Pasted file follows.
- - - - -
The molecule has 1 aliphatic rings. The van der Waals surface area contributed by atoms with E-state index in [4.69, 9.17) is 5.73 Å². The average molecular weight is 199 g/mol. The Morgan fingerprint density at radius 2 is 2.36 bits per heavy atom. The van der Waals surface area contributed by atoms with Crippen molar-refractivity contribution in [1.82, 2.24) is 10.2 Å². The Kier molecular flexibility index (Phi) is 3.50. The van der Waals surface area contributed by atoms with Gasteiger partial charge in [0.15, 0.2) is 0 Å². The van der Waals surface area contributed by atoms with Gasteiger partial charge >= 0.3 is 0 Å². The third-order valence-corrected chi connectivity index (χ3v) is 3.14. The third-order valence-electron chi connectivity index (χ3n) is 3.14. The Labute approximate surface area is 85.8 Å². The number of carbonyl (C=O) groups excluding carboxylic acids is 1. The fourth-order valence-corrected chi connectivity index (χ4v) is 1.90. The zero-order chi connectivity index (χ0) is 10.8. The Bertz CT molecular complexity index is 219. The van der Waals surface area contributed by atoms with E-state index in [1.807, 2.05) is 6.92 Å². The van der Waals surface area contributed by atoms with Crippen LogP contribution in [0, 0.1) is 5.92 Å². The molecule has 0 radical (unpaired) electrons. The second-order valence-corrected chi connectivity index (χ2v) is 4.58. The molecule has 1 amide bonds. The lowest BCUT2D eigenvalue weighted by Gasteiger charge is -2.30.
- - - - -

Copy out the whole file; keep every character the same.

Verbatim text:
The molecule has 1 aliphatic rings. The van der Waals surface area contributed by atoms with E-state index in [4.69, 9.17) is 5.73 Å². The average molecular weight is 199 g/mol. The Morgan fingerprint density at radius 2 is 2.36 bits per heavy atom. The van der Waals surface area contributed by atoms with Crippen molar-refractivity contribution in [1.82, 2.24) is 10.2 Å². The Kier molecular flexibility index (Phi) is 3.50. The van der Waals surface area contributed by atoms with Gasteiger partial charge in [0.15, 0.2) is 0 Å². The van der Waals surface area contributed by atoms with Gasteiger partial charge >= 0.3 is 0 Å². The third-order valence-corrected chi connectivity index (χ3v) is 3.14. The third-order valence-electron chi connectivity index (χ3n) is 3.14. The Labute approximate surface area is 85.8 Å². The number of carbonyl (C=O) groups excluding carboxylic acids is 1. The fourth-order valence-corrected chi connectivity index (χ4v) is 1.90. The zero-order chi connectivity index (χ0) is 10.8. The Bertz CT molecular complexity index is 219. The van der Waals surface area contributed by atoms with E-state index in [1.807, 2.05) is 6.92 Å². The van der Waals surface area contributed by atoms with Crippen LogP contribution in [0, 0.1) is 5.92 Å². The molecule has 0 radical (unpaired) electrons. The second-order valence-corrected chi connectivity index (χ2v) is 4.58. The molecule has 1 amide bonds. The lowest BCUT2D eigenvalue weighted by Gasteiger charge is -2.30.